• I’m exaggerating a little of course. And the good news is that the condition is rarely permanent – it usually fades within a few years of taking a permaculture course, faster if the sufferer takes on a farm themselves (the quickest cure recommended by physicians). Perhaps I’m just being over-sensitive to criticism: God knows there are plenty of things I’ve done on my holding that deserve it. And in case it seems like I’m putting myself above those who suffer from this troubling condition, let me tell you that I had a very bad case of PDC syndrome myself for a couple of years. It’s not that I feel I have nothing to learn from recent PDC graduates, but I do weary of the judgmental spirit that too often seems to accompany the process.

    From my perspective as a small-scale agroecologically-oriented commercial grower, I’d offer the following criticism of the package that many PDC graduates seem to emerge with:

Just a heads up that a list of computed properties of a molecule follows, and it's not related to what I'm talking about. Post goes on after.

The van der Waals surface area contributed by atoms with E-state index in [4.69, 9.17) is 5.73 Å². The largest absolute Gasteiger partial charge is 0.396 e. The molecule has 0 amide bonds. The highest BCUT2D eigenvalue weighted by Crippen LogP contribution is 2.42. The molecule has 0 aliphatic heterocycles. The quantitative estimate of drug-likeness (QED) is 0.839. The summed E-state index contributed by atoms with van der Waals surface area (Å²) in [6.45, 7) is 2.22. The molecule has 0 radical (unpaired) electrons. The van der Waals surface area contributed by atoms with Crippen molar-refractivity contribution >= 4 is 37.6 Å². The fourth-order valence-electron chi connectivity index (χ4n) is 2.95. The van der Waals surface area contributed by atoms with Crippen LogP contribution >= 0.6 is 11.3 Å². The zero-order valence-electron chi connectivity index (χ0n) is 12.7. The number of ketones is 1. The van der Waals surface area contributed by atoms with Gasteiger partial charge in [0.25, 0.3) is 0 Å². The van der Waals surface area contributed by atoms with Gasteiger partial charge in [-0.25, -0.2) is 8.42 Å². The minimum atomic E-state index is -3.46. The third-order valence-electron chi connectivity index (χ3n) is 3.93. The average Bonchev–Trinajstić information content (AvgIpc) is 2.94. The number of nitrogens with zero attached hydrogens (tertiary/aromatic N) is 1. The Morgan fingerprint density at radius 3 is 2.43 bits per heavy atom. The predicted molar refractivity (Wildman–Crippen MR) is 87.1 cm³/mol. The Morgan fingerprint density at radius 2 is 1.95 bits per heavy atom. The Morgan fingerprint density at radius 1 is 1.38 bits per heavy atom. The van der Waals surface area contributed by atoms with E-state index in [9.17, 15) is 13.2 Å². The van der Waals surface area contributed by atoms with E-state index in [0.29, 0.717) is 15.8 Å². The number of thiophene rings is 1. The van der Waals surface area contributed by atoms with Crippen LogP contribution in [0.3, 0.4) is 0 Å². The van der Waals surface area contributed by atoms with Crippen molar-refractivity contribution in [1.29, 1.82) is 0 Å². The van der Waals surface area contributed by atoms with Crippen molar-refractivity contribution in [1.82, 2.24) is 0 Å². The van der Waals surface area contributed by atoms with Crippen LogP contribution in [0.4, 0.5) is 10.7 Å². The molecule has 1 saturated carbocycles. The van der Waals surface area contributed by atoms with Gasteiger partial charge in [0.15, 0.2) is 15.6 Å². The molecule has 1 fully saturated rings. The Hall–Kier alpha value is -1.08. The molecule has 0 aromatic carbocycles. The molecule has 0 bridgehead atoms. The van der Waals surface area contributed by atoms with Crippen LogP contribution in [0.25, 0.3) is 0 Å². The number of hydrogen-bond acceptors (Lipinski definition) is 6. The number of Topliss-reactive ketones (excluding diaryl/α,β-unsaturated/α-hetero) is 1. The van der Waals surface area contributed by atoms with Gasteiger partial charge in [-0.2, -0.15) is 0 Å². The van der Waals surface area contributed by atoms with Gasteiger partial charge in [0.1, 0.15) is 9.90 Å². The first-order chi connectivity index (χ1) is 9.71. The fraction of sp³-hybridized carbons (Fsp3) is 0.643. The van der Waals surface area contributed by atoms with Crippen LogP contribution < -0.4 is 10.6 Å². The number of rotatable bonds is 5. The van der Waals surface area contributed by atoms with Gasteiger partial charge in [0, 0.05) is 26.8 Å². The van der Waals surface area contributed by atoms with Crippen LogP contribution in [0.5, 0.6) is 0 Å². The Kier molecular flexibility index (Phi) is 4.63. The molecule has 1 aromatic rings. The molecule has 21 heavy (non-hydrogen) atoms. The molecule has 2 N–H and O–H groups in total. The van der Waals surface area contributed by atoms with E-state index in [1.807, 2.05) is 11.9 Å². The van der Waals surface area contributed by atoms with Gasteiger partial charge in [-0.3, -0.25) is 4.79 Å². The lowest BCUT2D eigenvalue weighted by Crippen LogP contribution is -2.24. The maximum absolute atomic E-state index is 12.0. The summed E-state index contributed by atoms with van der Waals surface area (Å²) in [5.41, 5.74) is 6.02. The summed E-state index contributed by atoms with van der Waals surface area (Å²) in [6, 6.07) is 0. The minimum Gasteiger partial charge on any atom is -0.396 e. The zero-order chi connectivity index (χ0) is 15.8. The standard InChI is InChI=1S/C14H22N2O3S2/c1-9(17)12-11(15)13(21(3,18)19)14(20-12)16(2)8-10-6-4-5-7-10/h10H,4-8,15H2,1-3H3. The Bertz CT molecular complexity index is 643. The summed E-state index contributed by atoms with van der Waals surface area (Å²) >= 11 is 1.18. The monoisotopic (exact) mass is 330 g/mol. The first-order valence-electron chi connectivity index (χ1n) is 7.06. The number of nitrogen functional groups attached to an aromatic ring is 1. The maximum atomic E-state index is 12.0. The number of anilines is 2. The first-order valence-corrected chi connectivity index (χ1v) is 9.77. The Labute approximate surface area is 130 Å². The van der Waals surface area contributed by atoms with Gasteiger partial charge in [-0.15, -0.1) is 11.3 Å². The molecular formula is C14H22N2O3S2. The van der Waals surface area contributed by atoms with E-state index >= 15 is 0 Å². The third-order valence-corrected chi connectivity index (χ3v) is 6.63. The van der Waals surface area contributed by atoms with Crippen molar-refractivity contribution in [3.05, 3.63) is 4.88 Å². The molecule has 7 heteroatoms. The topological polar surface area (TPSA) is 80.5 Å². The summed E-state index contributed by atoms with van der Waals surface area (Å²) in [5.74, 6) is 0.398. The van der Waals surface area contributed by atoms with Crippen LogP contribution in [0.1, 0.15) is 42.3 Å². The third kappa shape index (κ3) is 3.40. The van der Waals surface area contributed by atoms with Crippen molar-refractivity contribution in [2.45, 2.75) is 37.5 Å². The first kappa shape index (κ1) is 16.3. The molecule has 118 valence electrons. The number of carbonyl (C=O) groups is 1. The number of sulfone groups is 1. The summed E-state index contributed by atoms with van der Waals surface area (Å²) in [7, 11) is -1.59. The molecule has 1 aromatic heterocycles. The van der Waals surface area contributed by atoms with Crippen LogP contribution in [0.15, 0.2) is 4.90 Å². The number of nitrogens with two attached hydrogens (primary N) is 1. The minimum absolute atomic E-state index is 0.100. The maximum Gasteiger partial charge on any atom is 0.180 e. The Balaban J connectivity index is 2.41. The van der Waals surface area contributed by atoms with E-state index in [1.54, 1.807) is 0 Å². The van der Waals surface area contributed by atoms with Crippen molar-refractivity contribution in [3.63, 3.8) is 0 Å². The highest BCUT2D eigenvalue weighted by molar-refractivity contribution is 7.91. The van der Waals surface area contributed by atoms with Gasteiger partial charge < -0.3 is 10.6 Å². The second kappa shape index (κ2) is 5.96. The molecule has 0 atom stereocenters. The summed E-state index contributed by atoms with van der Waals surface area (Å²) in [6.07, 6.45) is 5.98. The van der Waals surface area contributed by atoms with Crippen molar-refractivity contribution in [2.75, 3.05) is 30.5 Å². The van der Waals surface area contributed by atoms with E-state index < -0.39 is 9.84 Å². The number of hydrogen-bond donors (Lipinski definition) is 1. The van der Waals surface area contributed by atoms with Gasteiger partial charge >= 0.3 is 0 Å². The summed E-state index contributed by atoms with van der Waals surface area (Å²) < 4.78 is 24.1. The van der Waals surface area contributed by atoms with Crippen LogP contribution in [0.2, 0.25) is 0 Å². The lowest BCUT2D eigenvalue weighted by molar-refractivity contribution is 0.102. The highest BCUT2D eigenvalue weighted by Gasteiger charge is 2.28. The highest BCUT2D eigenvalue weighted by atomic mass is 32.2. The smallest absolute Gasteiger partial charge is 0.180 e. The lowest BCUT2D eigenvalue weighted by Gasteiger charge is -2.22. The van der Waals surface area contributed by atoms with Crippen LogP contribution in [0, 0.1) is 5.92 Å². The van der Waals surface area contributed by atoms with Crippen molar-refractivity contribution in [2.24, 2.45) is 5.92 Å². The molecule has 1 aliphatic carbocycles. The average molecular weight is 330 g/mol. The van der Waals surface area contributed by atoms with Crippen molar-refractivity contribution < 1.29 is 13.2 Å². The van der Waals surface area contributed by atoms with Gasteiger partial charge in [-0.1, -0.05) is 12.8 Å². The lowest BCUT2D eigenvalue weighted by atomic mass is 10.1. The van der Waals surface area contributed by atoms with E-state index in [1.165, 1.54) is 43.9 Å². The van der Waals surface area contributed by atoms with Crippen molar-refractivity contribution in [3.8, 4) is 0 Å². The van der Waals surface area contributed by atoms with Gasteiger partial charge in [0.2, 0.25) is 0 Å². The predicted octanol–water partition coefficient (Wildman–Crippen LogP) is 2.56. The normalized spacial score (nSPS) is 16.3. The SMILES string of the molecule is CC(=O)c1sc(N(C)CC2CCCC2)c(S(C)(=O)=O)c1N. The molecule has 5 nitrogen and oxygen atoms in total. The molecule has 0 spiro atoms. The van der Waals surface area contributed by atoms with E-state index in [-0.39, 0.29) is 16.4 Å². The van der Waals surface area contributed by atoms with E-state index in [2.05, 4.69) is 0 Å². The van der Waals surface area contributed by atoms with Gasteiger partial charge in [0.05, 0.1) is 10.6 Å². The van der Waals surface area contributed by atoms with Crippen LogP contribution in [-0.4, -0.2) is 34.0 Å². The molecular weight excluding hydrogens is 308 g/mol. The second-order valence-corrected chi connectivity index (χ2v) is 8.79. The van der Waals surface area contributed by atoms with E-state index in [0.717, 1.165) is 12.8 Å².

• a tendency to over-emphasise the role of smart design tricks and to under-emphasise the important but unglamorous basics of sound growing/farming skills
  • a tendency to be over-impressed by the media schtick of various global permaculture gurus who very rarely make a living from producing basic food commodities, and a tendency not to notice what many unsung local farmers and growers are achieving as ‘implicit permaculturists’ who simply apply good design in their practice
  • a tendency to a religious mode of thinking, in which the rudiments of scientific rigour are rejected as ‘positivism’ or ‘reductionism’ and replaced by an overwhelming faith in the views of permaculture gurus as per my previous point
  • a metropolitan disdain for farmers past and present, and a conviction that the way they have done things is wrong
  • an insufficiently fine-grained understanding of agro-ecosystems